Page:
The biggest problem that people kept saying over and over was that doing business with each other was too hard, and the reason it was too hard was that lots of companies were going in and out of business all the time. New operators don’t know who to trade with, and the inventory quality is all over the place. There’s a low trust level, so people stick with people they know. Stores stick with the same people, who they buy from over and over. They don’t want to take a risk with new vendors. When there was a transaction, there was a lot of paperwork and Metric reporting. Payments are hard [with all the] cash management, and the trade itself is cumbersome. As the biggest problem we heard about over and over again, nobody was addressing that problem.
So when did you get started with Confident Cannabis?
It started when we were at Stanford in 2014. That’s when we started thinking about it and then we started the company in 2015. I was studying business management.
How would you describe exactly what Confident Cannabis is?
We can help businesses simplify their wholesale testing and trade â€” that would be the shortest answer. To go deeper, we are an online B2B wholesale platform powered by lab data. If you want an analogy, you can say we are Autotrader plus Carfax for weed.
Can you walk me through how to use the app?
Growers test inventory with labs, and the grower and lab have Confident Cannabis accounts to communicate, order, and share results through. When the inventory comes back with the test results, it’s listed on our marketplace, which has all the info the buyer would want to see. A retailer can see 80 percent of the supply in that market that month â€” vendor name, product category, strain name, THC, CBD â€” kind of like Autotrader. You say you want a used car with 100,000 miles and a two seater, that’s what’s on the marketplace, and retailers can see what’s available, click a button, and order it. When they click a button, it notifies the seller that someone’s interested in the order and they can meet, evaluate the product, negotiate, and do the deal.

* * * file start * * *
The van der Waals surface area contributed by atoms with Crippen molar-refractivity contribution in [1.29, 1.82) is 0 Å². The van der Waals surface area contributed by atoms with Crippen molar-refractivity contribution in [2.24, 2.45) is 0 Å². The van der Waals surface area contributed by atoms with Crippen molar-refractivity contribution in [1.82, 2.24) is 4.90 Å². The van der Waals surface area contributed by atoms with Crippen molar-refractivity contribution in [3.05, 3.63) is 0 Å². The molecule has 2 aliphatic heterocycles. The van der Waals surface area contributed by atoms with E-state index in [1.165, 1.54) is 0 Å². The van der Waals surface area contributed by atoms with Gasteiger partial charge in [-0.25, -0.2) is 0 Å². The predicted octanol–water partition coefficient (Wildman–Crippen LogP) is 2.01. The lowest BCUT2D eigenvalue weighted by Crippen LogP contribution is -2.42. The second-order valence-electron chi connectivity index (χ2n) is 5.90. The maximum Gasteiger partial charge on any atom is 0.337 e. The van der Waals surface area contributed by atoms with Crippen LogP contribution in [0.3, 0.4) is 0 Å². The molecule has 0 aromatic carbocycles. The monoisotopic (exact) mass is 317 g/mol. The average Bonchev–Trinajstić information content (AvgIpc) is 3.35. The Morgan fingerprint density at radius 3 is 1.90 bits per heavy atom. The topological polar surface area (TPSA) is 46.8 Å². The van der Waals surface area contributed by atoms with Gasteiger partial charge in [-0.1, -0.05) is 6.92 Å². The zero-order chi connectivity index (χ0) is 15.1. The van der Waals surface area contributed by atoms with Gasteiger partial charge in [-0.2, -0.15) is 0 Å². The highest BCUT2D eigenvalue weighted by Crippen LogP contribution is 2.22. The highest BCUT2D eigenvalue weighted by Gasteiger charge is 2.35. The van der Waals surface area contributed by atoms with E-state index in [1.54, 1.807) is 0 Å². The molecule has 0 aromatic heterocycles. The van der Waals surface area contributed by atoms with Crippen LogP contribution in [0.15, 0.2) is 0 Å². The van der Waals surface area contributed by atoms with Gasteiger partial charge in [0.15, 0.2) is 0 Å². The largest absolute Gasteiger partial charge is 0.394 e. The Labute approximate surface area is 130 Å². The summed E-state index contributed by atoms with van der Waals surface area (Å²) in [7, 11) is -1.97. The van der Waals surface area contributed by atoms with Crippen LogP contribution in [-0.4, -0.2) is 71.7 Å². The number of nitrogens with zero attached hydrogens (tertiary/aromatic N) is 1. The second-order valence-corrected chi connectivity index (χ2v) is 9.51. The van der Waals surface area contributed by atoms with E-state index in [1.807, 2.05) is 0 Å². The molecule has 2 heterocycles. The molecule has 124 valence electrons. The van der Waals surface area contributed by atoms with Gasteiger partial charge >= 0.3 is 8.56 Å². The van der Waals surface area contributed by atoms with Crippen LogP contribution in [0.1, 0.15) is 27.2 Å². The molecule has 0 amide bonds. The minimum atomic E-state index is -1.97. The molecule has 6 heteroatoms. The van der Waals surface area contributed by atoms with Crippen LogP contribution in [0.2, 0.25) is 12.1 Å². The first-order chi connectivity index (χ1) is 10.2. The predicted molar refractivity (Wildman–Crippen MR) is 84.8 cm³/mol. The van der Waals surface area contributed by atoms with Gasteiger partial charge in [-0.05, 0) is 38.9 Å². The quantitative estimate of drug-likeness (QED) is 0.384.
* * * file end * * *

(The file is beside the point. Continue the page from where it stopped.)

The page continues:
So what’s the business model?
The lab testing platform is free for most everyone. The vendors pay us when they accept requests from buyers. They only pay when they receive value, so it’s based on usage.